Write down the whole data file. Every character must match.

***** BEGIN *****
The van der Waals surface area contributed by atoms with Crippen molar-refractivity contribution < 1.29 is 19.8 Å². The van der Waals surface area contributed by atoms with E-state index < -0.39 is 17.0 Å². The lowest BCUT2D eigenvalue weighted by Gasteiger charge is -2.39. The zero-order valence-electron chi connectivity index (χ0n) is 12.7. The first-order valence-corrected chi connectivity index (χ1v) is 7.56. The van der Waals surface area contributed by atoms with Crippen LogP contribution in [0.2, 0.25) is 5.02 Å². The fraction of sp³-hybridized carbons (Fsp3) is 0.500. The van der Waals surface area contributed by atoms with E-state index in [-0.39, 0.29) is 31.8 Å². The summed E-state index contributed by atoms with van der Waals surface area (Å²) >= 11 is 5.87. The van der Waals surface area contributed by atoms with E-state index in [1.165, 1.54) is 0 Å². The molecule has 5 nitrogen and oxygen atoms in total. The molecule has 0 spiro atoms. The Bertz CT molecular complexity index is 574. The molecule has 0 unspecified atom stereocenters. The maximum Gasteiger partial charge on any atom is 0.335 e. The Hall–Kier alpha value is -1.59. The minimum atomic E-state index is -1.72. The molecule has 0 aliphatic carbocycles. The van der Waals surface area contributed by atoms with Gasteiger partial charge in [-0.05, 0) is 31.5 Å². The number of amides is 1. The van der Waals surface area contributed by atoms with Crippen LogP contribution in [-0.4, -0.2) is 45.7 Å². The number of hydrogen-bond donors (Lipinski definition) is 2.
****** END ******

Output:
The van der Waals surface area contributed by atoms with Crippen molar-refractivity contribution < 1.29 is 19.8 Å². The van der Waals surface area contributed by atoms with E-state index < -0.39 is 17.0 Å². The lowest BCUT2D eigenvalue weighted by Gasteiger charge is -2.39. The zero-order valence-electron chi connectivity index (χ0n) is 12.7. The first-order valence-corrected chi connectivity index (χ1v) is 7.56. The van der Waals surface area contributed by atoms with Crippen LogP contribution in [0.2, 0.25) is 5.02 Å². The fraction of sp³-hybridized carbons (Fsp3) is 0.500. The van der Waals surface area contributed by atoms with E-state index in [-0.39, 0.29) is 31.8 Å². The summed E-state index contributed by atoms with van der Waals surface area (Å²) >= 11 is 5.87. The van der Waals surface area contributed by atoms with E-state index in [1.165, 1.54) is 0 Å². The molecule has 5 nitrogen and oxygen atoms in total. The molecule has 0 spiro atoms. The Bertz CT molecular complexity index is 574. The molecule has 0 unspecified atom stereocenters. The maximum Gasteiger partial charge on any atom is 0.335 e. The Hall–Kier alpha value is -1.59. The minimum atomic E-state index is -1.72. The molecule has 0 aliphatic carbocycles. The van der Waals surface area contributed by atoms with Gasteiger partial charge in [-0.05, 0) is 31.5 Å². The number of amides is 1. The van der Waals surface area contributed by atoms with Crippen LogP contribution in [-0.4, -0.2) is 45.7 Å². The number of hydrogen-bond donors (Lipinski definition) is 2.